Governments are created to remove us from a "state of nature" in which our unalienable rights are insecure, after which the primary challenge is to prevent those governments from threatening the rights they are brought into being to protect.
To paraphrase James Madison, we need government because men are not angels, and we need constraints upon the power of government because those who govern us are not angels either.
All constitutional government is therefore, by definition, "limited government" in the sense that constitutions exist to not just tell us what government can do but also what it can't. If the government could do whatever it wishes there would be no point in having a constitution.
Such thoughts arise in response to President Biden's employer vaccine mandate, the central question pertaining to which is not the desirability of vaccinations but how much power government should have and which levels of government should have it.
That something is a good idea (getting vaccinated) doesn't necessarily mean that government, in this case the federal government, has the power to require it.
Indeed, one of the most difficult tasks in teaching American government is to disabuse students of the idea that what they favor must be constitutional and what they oppose can't possibly be.
The American constitutional order is built upon a system of checks and balances along both the horizontal (separation of powers) and vertical (federalism) axes; between the different branches of the federal government in Washington, D.C., and in relations between that federal government and state governments, respectively.
The latter axis, within which Biden's vaccine mandate will eventually be assessed for constitutionality, reminds us that the states have powers that the federal government doesn't, and vice-versa.
As such, much of our citizenry seems baffled by the suggestion that there is something desirable to be done that the federal government might not have the rightful authority to do. One is reminded of Nancy Pelosi's response--"are you serious?"--to the suggestion that parts of the Affordable Care Act might not withstand constitutional scrutiny.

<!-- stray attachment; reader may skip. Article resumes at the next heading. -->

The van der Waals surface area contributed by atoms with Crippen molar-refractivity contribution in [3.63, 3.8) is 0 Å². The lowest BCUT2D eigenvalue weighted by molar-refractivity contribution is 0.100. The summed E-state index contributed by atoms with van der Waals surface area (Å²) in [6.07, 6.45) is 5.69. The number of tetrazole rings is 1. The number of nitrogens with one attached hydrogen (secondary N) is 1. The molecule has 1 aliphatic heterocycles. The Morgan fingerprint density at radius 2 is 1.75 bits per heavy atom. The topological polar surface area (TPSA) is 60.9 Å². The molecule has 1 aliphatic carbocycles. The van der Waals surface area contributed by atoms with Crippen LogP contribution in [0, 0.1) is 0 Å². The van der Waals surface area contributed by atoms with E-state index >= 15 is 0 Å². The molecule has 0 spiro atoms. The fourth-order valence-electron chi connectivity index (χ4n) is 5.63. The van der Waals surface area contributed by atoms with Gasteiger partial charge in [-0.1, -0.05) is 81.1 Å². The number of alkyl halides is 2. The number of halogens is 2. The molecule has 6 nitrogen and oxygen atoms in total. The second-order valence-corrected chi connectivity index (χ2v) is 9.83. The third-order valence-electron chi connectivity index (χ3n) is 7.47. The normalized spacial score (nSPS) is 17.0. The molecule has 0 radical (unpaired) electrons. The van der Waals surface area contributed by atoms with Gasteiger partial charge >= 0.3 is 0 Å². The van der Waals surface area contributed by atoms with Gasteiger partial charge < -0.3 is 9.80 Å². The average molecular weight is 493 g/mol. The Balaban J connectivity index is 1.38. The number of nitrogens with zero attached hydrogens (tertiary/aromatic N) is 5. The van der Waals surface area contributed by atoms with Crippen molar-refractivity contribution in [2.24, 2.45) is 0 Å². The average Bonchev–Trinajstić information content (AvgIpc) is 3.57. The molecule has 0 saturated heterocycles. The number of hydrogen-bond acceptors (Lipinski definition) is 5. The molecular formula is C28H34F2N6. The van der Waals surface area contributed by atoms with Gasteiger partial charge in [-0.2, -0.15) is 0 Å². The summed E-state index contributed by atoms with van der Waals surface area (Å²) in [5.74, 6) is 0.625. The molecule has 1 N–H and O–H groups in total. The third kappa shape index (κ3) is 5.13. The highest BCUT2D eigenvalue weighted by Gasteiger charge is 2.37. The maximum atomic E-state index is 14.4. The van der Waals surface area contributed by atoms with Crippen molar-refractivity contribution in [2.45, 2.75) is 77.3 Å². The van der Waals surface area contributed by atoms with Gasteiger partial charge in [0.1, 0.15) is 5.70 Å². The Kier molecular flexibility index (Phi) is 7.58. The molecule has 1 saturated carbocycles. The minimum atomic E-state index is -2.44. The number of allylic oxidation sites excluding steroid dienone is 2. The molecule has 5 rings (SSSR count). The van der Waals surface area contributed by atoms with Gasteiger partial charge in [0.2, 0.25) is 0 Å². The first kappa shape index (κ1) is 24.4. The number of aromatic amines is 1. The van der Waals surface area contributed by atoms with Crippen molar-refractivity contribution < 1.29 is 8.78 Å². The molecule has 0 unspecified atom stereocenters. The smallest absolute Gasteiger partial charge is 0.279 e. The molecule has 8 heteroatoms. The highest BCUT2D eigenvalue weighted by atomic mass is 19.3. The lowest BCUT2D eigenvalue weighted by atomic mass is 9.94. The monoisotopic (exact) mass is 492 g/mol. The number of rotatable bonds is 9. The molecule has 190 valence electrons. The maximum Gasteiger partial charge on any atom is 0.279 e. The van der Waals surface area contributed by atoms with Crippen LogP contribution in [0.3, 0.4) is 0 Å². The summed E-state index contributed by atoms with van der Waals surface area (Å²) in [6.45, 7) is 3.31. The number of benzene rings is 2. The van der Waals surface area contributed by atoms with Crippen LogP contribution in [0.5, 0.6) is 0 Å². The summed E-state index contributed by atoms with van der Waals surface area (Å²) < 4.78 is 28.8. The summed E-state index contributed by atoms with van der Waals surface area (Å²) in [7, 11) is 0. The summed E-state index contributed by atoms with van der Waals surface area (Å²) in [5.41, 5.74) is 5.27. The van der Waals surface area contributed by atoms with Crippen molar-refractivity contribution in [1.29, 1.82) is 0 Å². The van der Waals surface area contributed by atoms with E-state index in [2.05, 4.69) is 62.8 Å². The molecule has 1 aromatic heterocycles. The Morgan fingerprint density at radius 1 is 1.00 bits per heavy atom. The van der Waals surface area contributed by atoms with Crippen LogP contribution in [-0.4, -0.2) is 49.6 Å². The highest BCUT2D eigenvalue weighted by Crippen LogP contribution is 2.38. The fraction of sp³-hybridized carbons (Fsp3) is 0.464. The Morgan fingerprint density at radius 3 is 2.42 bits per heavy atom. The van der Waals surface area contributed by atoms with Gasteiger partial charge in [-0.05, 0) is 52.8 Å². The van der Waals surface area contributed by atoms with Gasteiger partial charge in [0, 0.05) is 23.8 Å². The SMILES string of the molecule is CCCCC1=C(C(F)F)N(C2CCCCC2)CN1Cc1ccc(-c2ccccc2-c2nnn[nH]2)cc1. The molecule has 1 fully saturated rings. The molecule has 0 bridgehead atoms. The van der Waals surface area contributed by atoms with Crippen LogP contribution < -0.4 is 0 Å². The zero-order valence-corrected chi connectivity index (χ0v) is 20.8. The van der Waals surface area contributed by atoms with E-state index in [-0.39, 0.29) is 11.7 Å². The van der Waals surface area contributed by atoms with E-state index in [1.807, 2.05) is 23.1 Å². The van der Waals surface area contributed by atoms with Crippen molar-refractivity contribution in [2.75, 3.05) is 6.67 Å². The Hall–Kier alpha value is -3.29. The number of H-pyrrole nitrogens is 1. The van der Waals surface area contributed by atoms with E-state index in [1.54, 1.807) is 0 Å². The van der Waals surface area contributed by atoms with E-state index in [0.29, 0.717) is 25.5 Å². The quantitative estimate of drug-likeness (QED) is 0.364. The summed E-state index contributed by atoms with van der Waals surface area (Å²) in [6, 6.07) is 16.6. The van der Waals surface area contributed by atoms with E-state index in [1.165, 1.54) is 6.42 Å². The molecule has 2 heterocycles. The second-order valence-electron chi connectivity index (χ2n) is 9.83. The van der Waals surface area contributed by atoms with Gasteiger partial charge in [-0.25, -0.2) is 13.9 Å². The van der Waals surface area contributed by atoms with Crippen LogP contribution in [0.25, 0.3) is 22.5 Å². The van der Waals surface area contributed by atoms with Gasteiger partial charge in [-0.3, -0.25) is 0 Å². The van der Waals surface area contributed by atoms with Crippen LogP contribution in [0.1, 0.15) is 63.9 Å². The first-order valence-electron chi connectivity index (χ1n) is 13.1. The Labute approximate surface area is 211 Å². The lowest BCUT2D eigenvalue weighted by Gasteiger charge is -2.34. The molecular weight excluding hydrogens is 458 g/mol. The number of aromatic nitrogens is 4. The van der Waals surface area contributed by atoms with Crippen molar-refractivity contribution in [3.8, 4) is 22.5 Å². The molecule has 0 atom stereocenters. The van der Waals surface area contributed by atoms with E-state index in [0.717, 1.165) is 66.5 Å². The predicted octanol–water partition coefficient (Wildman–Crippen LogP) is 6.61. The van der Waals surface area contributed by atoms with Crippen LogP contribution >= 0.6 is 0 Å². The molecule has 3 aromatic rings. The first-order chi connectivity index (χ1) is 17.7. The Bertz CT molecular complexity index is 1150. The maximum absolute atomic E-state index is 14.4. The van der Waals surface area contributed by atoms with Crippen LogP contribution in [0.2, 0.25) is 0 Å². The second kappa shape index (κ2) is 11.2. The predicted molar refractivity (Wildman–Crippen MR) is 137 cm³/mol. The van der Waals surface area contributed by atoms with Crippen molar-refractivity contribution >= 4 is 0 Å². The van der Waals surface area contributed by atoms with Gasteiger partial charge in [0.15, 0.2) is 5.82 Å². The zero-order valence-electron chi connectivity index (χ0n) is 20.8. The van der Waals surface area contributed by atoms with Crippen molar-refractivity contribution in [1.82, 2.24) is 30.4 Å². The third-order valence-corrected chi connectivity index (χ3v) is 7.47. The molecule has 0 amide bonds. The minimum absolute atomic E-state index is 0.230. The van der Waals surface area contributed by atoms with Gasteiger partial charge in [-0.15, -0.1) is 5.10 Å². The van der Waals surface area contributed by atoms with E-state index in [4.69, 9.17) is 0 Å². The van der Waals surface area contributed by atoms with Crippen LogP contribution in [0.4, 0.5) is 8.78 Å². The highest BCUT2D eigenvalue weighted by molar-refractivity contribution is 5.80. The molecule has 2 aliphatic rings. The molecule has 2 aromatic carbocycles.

When a government comes to do so much, people come to believe that it should be allowed to always do more, perhaps anything, and that any concerns over limits are merely expressions of libertarian eccentricity.
To remind, the United States is, properly understood, a union of states--with the states coming before and having created that union through a process of give and take at Philadelphia in the summer of 1787, after which a sufficient number had to ratify that new Constitution and that that ratification process featured an intense debate between Federalists (who argued that federal power would be kept sufficiently limited by the system of checks and balances) and Anti-Federalists (who believed that it would become tyrannical even with those parchment constraints).
The question of federal power was thus the original question at the heart of the American founding, and should be so now and always.
Some of the features of the Constitution most criticized these days--the composition of the Senate and the logic of the Electoral College, in particular--are intentional expressions of federalism, to the point where the critics reveal by their criticism their profound ignorance of the principles underlying the American constitutional order.
As to the particulars, some pundits have argued that the Supreme Court affirmed the power of government to mandate vaccines back in 1905 with Jacobson v. Massachusetts, but that and related cases (Prince v. Massachusetts, 1944) applied only to state power and thus provide no precedent of any kind for Biden's federal mandate.
Put differently, just because states and the school boards of cities can require smallpox vaccination doesn't mean that the federal government can require covid-19 vaccinations.
Even more disappointing than such legal confusion on the part of people who should know better has been the claim that Biden has been "forced" into taking possibly illegal action because people won't do the "right thing" and get vaccinated, as if it is ever acceptable for a president to do something that is illegal, let alone in response to behavior on the part of U.S. citizens (the decision to not get vaccinated) that isn't.
Biden is attempting to justify this vast expansion of federal power by reference to the workplace authority of OSHA, as if any edict from a regulatory agency should trump the "police powers" long assumed to be allocated to the states in the Constitution itself, more precisely by the plain language of the 10th Amendment.
There is, to repeat, no fine print in the Constitution which says "applies only in ordinary circumstances"; to the contrary, the true stress test of our commitment to constitutionality and the rule of law comes during periods of crises (including public health crises).
The OSHA end-around also reminds that perhaps the most pressing need in American politics is for Congress to claw back the powers it shortsightedly ceded to unelected federal bureaucrats all too eager to do the bidding of lawless executives with pens and phones.
So the same question asked with different words: For all practical purposes, are there now any limits on federal governmental power?
And if the answer is no, what's the point of the Constitution?
Freelance columnist Bradley R. Gitz, who lives and teaches in Batesville, received his Ph.D. in political science from the University of Illinois.